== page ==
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Stock gauge tech

Discussion in 'The Garage' started by dyeager535, Mar 10, 2007.

  1. dyeager535

    dyeager535 1 ton status Premium Member

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    Writing this just as much so I don't forget as it is for others.

    Just got done spraying the inside of the cluster housing and back of the black plastic piece with chrome paint. Looks nice and bright, but there were three dead bulbs before anyways. :)

    Swapped my stockpile of gauges (not speedometers) into the cluster, and out of maybe 10 gauges, 2 were bad. They had physical damage, bent piece that the needle rides on, so it's to be expected.

    Out of those 10 gauges, 2 had bad resistors. Both were on temp gauges. Temp went to just over 260*, and stayed there, with the engine around 195*. Swapped resistor with known good of the right color, and they worked correctly.

    Played around with the various gauges, found out a few facts.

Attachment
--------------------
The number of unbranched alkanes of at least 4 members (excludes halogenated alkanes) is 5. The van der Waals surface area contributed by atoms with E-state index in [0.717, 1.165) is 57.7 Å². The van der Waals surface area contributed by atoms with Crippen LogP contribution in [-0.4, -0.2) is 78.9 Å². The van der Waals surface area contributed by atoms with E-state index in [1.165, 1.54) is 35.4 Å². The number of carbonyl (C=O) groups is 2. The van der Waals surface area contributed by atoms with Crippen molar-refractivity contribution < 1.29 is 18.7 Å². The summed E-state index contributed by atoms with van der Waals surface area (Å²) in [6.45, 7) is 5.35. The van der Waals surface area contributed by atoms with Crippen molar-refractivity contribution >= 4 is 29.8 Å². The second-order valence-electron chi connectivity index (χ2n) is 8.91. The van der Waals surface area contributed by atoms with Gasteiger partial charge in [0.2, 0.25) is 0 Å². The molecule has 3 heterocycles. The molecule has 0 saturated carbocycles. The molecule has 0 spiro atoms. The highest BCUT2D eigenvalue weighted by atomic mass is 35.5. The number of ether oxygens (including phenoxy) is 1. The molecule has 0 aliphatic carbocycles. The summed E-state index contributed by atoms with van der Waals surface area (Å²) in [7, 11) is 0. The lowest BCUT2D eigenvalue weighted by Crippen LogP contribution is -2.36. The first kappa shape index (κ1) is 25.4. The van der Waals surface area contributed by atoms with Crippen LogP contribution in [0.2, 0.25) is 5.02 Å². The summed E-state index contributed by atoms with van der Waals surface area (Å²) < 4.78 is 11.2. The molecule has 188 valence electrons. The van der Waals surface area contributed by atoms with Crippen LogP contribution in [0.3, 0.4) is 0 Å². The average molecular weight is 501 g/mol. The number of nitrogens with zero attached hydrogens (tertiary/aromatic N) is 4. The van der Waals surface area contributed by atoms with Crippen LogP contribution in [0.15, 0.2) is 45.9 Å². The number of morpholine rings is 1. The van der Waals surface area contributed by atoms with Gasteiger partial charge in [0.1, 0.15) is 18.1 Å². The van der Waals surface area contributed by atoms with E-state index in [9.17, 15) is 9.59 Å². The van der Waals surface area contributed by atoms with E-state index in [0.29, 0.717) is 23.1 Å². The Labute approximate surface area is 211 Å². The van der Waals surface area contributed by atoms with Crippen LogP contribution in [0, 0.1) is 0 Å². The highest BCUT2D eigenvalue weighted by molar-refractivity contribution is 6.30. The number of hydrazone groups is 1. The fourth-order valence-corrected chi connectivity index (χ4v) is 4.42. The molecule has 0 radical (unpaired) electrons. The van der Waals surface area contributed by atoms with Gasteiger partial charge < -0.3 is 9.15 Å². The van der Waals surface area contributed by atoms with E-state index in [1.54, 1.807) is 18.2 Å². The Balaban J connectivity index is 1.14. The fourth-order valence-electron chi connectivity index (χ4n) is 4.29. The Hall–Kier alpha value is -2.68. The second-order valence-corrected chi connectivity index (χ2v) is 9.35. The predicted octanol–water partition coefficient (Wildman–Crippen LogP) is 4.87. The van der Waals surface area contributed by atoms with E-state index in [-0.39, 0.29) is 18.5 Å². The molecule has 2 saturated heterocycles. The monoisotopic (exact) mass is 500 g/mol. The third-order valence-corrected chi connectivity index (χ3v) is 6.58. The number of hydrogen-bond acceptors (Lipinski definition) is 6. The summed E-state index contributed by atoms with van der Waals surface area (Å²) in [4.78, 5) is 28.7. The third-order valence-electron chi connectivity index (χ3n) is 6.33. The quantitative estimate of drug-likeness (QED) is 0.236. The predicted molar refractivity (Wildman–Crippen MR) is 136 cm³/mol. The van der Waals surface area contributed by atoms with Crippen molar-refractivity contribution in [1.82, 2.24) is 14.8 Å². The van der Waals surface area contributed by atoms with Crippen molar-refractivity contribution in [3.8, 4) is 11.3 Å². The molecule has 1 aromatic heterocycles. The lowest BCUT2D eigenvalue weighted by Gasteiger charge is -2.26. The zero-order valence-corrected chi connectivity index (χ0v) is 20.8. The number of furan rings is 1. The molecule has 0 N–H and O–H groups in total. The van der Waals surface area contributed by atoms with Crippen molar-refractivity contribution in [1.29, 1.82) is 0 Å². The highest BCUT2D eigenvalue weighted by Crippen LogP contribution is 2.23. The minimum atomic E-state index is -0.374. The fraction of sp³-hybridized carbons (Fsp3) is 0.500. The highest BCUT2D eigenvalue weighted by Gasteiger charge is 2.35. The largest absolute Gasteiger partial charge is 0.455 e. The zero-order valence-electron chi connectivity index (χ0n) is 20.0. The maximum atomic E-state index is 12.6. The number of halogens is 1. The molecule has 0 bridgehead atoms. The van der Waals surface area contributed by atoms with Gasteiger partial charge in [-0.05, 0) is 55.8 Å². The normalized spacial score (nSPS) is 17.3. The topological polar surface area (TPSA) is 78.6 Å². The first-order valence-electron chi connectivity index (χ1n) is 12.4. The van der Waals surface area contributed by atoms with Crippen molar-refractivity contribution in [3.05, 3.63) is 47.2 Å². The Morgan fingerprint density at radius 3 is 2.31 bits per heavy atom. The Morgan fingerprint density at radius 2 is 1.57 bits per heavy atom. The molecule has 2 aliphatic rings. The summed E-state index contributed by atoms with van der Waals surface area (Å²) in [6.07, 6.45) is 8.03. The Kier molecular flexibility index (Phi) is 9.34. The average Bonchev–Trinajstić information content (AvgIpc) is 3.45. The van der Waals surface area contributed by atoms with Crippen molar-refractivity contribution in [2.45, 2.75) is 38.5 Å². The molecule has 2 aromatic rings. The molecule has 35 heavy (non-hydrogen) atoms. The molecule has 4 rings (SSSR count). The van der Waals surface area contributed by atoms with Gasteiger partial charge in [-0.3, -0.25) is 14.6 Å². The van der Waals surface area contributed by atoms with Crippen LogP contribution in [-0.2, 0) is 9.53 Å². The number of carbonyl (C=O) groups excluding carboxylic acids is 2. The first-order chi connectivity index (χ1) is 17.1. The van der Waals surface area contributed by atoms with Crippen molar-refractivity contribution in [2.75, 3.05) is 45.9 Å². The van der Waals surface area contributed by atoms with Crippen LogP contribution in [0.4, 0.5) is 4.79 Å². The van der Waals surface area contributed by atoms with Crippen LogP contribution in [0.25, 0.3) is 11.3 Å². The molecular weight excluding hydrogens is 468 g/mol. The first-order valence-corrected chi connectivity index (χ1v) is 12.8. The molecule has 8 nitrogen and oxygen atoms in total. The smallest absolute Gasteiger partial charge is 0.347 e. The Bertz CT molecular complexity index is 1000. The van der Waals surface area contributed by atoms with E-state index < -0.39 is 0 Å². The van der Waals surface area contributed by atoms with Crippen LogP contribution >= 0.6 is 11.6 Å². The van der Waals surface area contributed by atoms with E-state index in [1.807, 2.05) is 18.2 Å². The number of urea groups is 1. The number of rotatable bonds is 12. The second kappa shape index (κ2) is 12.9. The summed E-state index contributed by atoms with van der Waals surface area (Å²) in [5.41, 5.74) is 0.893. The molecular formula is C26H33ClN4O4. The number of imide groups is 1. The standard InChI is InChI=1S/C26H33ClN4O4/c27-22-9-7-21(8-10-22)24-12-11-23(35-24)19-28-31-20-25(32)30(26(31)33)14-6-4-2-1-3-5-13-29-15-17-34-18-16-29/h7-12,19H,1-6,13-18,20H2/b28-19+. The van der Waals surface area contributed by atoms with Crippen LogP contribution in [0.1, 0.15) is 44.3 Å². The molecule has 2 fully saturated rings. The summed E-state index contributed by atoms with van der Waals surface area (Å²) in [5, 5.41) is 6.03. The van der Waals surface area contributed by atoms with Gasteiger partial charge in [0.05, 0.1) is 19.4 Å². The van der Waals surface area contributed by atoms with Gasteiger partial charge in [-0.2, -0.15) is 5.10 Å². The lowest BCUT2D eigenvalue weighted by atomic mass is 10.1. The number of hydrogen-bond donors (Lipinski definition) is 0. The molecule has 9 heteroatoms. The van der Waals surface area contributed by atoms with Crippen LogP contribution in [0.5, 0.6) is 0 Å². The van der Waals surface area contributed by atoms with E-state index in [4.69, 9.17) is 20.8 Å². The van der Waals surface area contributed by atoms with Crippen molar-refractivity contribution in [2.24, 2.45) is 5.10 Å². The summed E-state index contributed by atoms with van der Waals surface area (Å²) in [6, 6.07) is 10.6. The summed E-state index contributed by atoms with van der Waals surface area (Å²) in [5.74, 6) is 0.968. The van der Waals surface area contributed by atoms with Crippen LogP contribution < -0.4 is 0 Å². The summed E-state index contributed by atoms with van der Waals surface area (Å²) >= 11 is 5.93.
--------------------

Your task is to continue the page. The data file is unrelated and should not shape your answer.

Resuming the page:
The hand written numbers on the back of most gauges apparently indicates the resistor used. Regardless of which gauge it is, for example, if both say "2", they both use the same resistor. The number correlates to a color. Highest number I saw was 5, lowest 2. Number 1 resistor *might* be unmarked, as I have two that were like that.

    Gauges could be tested by stealing the resistor off of one of the other gauges that is working correctly, and swapping it. If the reading changes (although incorrect) it is probably the resistor.

    Both resistors that were bad failed a continuity test. All good ones passed. Makes sense.

    It is very obvious that these gauges are "tuned" from the factory. Putting the wrong resistor on the volt gauge turned a 12V reading to 15V.

    As tough as it is to get to the resistors, it's probably a better idea to simply grab a whole other gauge, unless someone has a cheap source for the resistors.
     
  2. skyyk5

    skyyk5 1/2 ton status

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    Radioshack?
     
  3. dyeager535

    dyeager535 1 ton status Premium Member

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    You probably could, but they are a different setup. It's a flat piece of ceramic about 1" long that has the contacts/resistor stuff embedded in it. It has holes that allow it to slip over two of the studs on the back of the gauge, then a nut on each stud to hold it in place/make positive contact. Those studs are then what make contact with the printed circuit board.
     
  4. skyyk5

    skyyk5 1/2 ton status

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    Junk-yard then! LOL
     

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